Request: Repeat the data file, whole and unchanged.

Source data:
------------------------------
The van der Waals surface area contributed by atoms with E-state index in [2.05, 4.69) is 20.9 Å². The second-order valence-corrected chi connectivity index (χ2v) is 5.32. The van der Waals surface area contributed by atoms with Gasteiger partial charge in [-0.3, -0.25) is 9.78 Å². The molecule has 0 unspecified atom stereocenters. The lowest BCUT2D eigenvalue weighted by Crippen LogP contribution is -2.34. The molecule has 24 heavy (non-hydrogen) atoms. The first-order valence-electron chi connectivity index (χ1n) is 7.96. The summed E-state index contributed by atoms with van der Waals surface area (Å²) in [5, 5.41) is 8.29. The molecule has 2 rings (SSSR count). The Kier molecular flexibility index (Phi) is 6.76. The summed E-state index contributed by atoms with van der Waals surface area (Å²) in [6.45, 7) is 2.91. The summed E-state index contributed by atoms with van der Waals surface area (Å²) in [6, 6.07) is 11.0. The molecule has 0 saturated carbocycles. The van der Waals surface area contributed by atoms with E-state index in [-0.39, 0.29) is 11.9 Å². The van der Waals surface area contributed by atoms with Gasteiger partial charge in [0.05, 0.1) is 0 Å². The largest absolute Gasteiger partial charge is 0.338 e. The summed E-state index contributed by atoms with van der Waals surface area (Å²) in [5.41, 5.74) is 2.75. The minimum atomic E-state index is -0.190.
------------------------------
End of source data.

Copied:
The van der Waals surface area contributed by atoms with E-state index in [2.05, 4.69) is 20.9 Å². The second-order valence-corrected chi connectivity index (χ2v) is 5.32. The van der Waals surface area contributed by atoms with Gasteiger partial charge in [-0.3, -0.25) is 9.78 Å². The molecule has 0 unspecified atom stereocenters. The lowest BCUT2D eigenvalue weighted by Crippen LogP contribution is -2.34. The molecule has 24 heavy (non-hydrogen) atoms. The first-order valence-electron chi connectivity index (χ1n) is 7.96. The summed E-state index contributed by atoms with van der Waals surface area (Å²) in [5, 5.41) is 8.29. The molecule has 2 rings (SSSR count). The Kier molecular flexibility index (Phi) is 6.76. The summed E-state index contributed by atoms with van der Waals surface area (Å²) in [6.45, 7) is 2.91. The summed E-state index contributed by atoms with van der Waals surface area (Å²) in [6, 6.07) is 11.0. The molecule has 0 saturated carbocycles. The van der Waals surface area contributed by atoms with E-state index in [-0.39, 0.29) is 11.9 Å². The van der Waals surface area contributed by atoms with Gasteiger partial charge in [0.05, 0.1) is 0 Å². The largest absolute Gasteiger partial charge is 0.338 e. The summed E-state index contributed by atoms with van der Waals surface area (Å²) in [5.41, 5.74) is 2.75. The minimum atomic E-state index is -0.190.